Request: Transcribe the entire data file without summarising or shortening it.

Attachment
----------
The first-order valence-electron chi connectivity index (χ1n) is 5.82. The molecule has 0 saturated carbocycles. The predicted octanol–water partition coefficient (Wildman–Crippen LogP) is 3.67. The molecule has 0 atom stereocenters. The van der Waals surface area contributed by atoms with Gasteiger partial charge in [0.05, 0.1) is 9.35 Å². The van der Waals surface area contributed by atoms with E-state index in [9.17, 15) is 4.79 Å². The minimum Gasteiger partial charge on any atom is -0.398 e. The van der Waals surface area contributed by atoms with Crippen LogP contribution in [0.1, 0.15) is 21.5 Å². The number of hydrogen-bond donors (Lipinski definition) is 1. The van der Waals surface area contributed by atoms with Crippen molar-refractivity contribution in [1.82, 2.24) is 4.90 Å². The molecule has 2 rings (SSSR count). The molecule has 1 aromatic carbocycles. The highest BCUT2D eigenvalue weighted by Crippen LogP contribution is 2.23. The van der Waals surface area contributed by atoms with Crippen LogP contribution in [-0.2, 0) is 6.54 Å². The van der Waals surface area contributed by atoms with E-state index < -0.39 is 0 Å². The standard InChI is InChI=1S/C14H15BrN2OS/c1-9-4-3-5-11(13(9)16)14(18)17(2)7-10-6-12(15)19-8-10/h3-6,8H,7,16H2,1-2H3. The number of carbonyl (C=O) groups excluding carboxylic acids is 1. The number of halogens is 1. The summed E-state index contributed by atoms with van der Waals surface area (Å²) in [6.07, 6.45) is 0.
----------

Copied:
The first-order valence-electron chi connectivity index (χ1n) is 5.82. The molecule has 0 saturated carbocycles. The predicted octanol–water partition coefficient (Wildman–Crippen LogP) is 3.67. The molecule has 0 atom stereocenters. The van der Waals surface area contributed by atoms with Gasteiger partial charge in [0.05, 0.1) is 9.35 Å². The van der Waals surface area contributed by atoms with E-state index in [9.17, 15) is 4.79 Å². The minimum Gasteiger partial charge on any atom is -0.398 e. The van der Waals surface area contributed by atoms with Crippen LogP contribution in [0.1, 0.15) is 21.5 Å². The number of hydrogen-bond donors (Lipinski definition) is 1. The van der Waals surface area contributed by atoms with Crippen molar-refractivity contribution in [1.82, 2.24) is 4.90 Å². The molecule has 2 rings (SSSR count). The molecule has 1 aromatic carbocycles. The highest BCUT2D eigenvalue weighted by Crippen LogP contribution is 2.23. The van der Waals surface area contributed by atoms with Crippen LogP contribution in [-0.2, 0) is 6.54 Å². The van der Waals surface area contributed by atoms with E-state index < -0.39 is 0 Å². The standard InChI is InChI=1S/C14H15BrN2OS/c1-9-4-3-5-11(13(9)16)14(18)17(2)7-10-6-12(15)19-8-10/h3-6,8H,7,16H2,1-2H3. The number of carbonyl (C=O) groups excluding carboxylic acids is 1. The number of halogens is 1. The summed E-state index contributed by atoms with van der Waals surface area (Å²) in [6.07, 6.45) is 0.